Power options are 50 to 70 hp, with our test boat running a Yamaha F60 four stroke. Top speed was close to 29 knots (33 mph) which is totally adequate for this size boat. If you run a 50 hp outboard I would expect the top end speed to drop to around 26 knots (30 mph) and if you decide you need more power, then a 70 hp is going to return you 32.2 knots (37 mph).
It’s certainly a hull that can quite comfortably handle the speed and in some reasonably choppy water in behind Mana Island, the 495 Fisherman performed well. The hull is quiet through the water and easily driven, but there are limitations and you need to remind yourself that this is still only a 5m boat.
If you think the 495 Fisherman is just a little small and the 595 too big, then check out the mid-sized 545 Sports. At 5.52m overall, 2.18m external beam and 1.56m internal beam, it’s just that much bigger than the 495 and being the Sports version, does have the bonus of being a genuine cuddy with upholstered bunks with a drop down floor. There is good sitting headroom and the berths are long enough for smaller adults or kids to lay on, but it’s certainly not designed for overnighting. There is limited storage under the berths, plus like the 495 has a couple of pontoon lockers to keep stuff dry. In the 595 Fisherman model the chequer plate sole extends all the way to the bow, much the same as the 495 Fisherman, with no berths. From the aft of the forward seats, the cockpit and transom layout is identical to the 495 and is available with all the same options. The standard seats are a king/queen passenger seat and Softrider pedestal driver seat, but again you have options to change that to whatever suits. There is extra storage in the grp moulded king/queen seat base as well as in an underfloor locker. This can be converted to a fully plumbed kill/live bait tank and the 545 Sports also comes standard with a 150 litre underfloor fuel tank.
The dash area is also a lot bigger than on the 495 Fisherman, so you have more space for electronics, etc. In our test boat we had a Raymarine 5” GPS/Sounder, (there’s room for up to a 12” screen), twin Mercury Smartcraft gauges, a Uniden VHF radio, 6 way switch panel and the controls to operate the Sav fastfall drum winch. Like on the larger models, Aqualine have done a neat job of hiding the large and obtrusive drum winch away below the deckline. With the drum winch fitted with a braided nylon rope, we had 120m of line available, which is way more than would be possible with a conventional auto rope/ chain anchor system. If you don’t have an auto system, then it’s an easy reach via the split windscreen and deck hatch to the open anchor locker.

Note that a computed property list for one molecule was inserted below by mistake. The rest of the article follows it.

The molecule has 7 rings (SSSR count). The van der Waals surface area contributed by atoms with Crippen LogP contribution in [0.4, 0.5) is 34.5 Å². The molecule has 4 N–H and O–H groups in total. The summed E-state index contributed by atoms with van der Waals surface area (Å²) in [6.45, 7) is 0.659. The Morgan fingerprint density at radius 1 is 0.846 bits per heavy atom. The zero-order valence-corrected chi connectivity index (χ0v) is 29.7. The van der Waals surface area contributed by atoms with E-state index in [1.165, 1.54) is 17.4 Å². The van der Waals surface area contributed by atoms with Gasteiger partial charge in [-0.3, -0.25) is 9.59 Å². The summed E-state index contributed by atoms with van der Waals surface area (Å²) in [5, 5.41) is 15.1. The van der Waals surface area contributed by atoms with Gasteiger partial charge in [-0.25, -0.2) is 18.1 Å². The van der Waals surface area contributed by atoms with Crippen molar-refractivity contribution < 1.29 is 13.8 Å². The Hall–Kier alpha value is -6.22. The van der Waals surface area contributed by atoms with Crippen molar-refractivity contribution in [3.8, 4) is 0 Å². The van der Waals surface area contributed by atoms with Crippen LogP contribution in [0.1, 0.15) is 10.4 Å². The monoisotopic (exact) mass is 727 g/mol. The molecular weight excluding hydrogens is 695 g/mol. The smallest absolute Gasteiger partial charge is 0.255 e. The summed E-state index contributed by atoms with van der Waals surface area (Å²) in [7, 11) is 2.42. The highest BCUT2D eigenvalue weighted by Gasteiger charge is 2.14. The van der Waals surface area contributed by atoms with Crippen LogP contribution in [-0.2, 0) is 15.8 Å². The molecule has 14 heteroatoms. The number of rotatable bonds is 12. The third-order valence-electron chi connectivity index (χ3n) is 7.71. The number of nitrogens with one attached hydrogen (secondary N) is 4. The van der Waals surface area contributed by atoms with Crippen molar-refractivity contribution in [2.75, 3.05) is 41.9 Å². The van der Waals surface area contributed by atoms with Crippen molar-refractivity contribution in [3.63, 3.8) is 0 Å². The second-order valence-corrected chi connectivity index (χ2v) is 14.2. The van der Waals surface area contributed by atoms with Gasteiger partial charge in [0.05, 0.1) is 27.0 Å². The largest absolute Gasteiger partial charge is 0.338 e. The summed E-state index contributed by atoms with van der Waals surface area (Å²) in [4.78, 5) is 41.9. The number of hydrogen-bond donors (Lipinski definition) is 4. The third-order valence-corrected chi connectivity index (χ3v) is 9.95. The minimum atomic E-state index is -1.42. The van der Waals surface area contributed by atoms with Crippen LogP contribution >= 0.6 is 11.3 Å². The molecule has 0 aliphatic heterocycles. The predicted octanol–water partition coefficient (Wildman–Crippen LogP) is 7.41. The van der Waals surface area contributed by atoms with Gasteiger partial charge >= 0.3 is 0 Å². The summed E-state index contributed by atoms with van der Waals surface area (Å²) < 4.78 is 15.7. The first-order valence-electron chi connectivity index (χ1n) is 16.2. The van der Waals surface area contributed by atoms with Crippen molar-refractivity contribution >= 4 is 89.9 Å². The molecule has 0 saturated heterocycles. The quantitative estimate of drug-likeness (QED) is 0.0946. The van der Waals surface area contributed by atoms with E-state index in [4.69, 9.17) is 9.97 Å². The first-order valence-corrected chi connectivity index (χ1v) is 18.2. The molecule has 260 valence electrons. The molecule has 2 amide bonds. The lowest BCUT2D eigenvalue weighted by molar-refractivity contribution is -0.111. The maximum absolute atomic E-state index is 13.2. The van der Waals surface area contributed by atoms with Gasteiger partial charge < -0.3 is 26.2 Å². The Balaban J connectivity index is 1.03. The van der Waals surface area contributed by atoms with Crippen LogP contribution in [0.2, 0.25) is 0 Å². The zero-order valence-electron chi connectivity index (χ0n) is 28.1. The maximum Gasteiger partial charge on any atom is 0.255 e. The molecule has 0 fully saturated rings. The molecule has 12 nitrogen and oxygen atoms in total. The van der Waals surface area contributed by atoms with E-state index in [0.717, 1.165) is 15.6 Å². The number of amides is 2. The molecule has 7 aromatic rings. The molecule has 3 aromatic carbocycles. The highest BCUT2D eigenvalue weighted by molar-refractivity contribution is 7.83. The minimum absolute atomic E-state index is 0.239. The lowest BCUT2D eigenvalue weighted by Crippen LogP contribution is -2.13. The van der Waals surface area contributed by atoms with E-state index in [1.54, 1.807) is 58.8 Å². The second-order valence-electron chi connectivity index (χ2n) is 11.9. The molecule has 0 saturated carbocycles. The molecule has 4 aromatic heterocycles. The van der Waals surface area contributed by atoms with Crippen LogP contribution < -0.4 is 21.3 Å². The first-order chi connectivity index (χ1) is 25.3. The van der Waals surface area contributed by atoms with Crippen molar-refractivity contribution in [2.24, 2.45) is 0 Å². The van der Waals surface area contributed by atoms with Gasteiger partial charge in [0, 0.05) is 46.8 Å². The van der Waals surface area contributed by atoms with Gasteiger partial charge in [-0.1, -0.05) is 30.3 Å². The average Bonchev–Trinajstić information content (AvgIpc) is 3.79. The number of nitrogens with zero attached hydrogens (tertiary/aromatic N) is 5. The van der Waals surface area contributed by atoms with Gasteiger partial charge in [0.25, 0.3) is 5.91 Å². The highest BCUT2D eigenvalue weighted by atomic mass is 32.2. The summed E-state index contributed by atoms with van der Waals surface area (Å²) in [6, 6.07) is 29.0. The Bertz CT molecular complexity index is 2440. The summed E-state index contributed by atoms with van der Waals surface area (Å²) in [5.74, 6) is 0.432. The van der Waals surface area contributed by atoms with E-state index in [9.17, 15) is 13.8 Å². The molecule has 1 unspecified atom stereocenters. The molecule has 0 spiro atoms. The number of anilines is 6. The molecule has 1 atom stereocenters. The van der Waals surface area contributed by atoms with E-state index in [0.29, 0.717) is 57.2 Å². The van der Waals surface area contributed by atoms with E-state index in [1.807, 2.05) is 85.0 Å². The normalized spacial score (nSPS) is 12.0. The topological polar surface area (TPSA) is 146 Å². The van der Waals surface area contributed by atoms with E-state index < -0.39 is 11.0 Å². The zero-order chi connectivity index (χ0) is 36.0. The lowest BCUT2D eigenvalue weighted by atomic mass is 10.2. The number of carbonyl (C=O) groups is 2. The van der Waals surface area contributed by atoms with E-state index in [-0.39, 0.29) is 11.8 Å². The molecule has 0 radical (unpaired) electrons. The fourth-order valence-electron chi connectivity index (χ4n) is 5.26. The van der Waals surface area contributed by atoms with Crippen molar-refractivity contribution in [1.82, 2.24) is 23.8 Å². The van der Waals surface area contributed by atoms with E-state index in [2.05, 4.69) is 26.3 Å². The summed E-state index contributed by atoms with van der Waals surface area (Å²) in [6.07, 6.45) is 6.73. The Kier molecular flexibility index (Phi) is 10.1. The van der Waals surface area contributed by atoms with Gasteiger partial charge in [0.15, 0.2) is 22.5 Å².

Our 545 also came with a few extra options such as a rocket launcher with six rod holders and bimini. If you have a height issue where you park the boat, then a quick release system allows you to drop the canopy and your overall height on the trailer is down to around 2m.
A bigger boat means bigger horsepower engines are available and in the case of the 545 Sports the options are 80hp-115hp. With a Mercury 115 EFI, I managed to run the 545 Sports to 35 knots (40 mph). Acceleration was excellent with a very quick holeshot, with a 19” three blade Laser prop biting hard. We had no trim tabs, but as the boat isn’t a hardtop it didn’t really need them and I found it ran very level at speed and was responsive to engine trim. Best cruise was around 4500 rpm @ 23 knots, which according to the Smartcraft fuel gauge was using 24 lph. At 5000 rpm the Smartcraft indicated 28 lph, at 5500 rpm, 34 lph and flat out Flat out this increased to 45 lph and at 6000 rpm, the maximum flow was 45 lph.
495 Fisherman and 545 Sports – Quality Plus
One common thing about Kiwi-Kraft and equally Aqualine is the reputation the boats have for their soft ride, with the trademark Hush Tec hull. These are traditional pontoon boats with round tubes and soft chines that use trapped air between the sponson and the hull to contribute to the smooth ride. Buoyancy and stability are also very important and the Aqualine hulls certainly deliver where it matters. Each pontoon section is sealed providing massive buoyancy and in effect makes the boats virtually unsinkable.
The boats are also built to an extremely high standard and in some areas probably over- built, but that’s something the factory will not compromise on. They have that solid, sturdy feel about them and there’s no rattling or shimmering when underway.